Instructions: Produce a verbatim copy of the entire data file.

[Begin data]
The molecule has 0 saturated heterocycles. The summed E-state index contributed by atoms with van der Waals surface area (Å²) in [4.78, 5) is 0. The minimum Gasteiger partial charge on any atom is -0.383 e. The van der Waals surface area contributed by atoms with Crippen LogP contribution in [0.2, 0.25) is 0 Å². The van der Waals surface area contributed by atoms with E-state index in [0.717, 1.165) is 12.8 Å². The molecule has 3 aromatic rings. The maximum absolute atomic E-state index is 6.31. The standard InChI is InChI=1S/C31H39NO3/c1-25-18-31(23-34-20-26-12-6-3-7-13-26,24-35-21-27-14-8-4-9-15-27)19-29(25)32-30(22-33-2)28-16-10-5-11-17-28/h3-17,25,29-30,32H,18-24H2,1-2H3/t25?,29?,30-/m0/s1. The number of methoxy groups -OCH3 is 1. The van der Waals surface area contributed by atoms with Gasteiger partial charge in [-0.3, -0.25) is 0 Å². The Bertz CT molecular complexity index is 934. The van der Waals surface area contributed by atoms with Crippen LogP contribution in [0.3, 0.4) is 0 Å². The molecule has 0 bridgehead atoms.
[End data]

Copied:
The molecule has 0 saturated heterocycles. The summed E-state index contributed by atoms with van der Waals surface area (Å²) in [4.78, 5) is 0. The minimum Gasteiger partial charge on any atom is -0.383 e. The van der Waals surface area contributed by atoms with Crippen LogP contribution in [0.2, 0.25) is 0 Å². The van der Waals surface area contributed by atoms with E-state index in [0.717, 1.165) is 12.8 Å². The molecule has 3 aromatic rings. The maximum absolute atomic E-state index is 6.31. The standard InChI is InChI=1S/C31H39NO3/c1-25-18-31(23-34-20-26-12-6-3-7-13-26,24-35-21-27-14-8-4-9-15-27)19-29(25)32-30(22-33-2)28-16-10-5-11-17-28/h3-17,25,29-30,32H,18-24H2,1-2H3/t25?,29?,30-/m0/s1. The number of methoxy groups -OCH3 is 1. The van der Waals surface area contributed by atoms with Gasteiger partial charge in [-0.3, -0.25) is 0 Å². The Bertz CT molecular complexity index is 934. The van der Waals surface area contributed by atoms with Crippen LogP contribution in [0.3, 0.4) is 0 Å². The molecule has 0 bridgehead atoms.